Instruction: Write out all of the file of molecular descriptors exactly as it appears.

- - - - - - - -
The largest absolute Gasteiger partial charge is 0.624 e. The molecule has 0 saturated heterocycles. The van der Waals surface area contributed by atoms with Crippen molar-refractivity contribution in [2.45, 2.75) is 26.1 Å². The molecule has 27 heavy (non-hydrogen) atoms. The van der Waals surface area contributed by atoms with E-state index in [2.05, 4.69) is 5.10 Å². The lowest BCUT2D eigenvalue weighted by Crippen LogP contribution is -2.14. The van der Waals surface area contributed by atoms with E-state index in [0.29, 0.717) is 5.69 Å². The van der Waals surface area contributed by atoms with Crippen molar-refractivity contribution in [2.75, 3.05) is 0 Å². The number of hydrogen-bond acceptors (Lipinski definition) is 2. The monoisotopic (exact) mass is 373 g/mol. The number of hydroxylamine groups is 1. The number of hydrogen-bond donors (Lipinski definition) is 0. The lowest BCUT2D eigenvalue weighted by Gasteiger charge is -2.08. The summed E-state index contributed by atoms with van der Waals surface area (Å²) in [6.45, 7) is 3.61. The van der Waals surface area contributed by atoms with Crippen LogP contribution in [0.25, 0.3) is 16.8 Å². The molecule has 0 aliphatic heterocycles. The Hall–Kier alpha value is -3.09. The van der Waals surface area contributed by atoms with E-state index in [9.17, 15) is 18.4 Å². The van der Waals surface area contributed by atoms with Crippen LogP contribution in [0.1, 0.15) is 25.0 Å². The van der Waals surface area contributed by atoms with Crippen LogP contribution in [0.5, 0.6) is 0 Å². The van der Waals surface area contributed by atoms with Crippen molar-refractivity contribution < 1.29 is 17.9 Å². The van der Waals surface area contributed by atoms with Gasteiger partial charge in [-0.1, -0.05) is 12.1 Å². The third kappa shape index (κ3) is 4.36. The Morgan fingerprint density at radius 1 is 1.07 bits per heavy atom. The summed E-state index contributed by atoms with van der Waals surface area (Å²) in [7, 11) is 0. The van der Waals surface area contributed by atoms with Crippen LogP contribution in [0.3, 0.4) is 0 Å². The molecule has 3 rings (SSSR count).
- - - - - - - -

The largest absolute Gasteiger partial charge is 0.624 e. The molecule has 0 saturated heterocycles. The van der Waals surface area contributed by atoms with Crippen molar-refractivity contribution in [2.45, 2.75) is 26.1 Å². The molecule has 27 heavy (non-hydrogen) atoms. The van der Waals surface area contributed by atoms with E-state index in [2.05, 4.69) is 5.10 Å². The lowest BCUT2D eigenvalue weighted by Crippen LogP contribution is -2.14. The van der Waals surface area contributed by atoms with E-state index in [0.29, 0.717) is 5.69 Å². The van der Waals surface area contributed by atoms with Crippen molar-refractivity contribution in [2.75, 3.05) is 0 Å². The number of hydrogen-bond acceptors (Lipinski definition) is 2. The monoisotopic (exact) mass is 373 g/mol. The number of hydroxylamine groups is 1. The number of hydrogen-bond donors (Lipinski definition) is 0. The lowest BCUT2D eigenvalue weighted by Gasteiger charge is -2.08. The summed E-state index contributed by atoms with van der Waals surface area (Å²) in [6.45, 7) is 3.61. The van der Waals surface area contributed by atoms with Crippen LogP contribution in [0.25, 0.3) is 16.8 Å². The molecule has 0 aliphatic heterocycles. The Hall–Kier alpha value is -3.09. The van der Waals surface area contributed by atoms with E-state index in [9.17, 15) is 18.4 Å². The van der Waals surface area contributed by atoms with Crippen LogP contribution in [0.1, 0.15) is 25.0 Å². The van der Waals surface area contributed by atoms with Crippen LogP contribution in [0.5, 0.6) is 0 Å². The van der Waals surface area contributed by atoms with Crippen molar-refractivity contribution < 1.29 is 17.9 Å². The van der Waals surface area contributed by atoms with Gasteiger partial charge in [-0.1, -0.05) is 12.1 Å². The third kappa shape index (κ3) is 4.36. The Morgan fingerprint density at radius 1 is 1.07 bits per heavy atom. The summed E-state index contributed by atoms with van der Waals surface area (Å²) in [7, 11) is 0. The van der Waals surface area contributed by atoms with Crippen LogP contribution in [0.3, 0.4) is 0 Å². The molecule has 3 rings (SSSR count).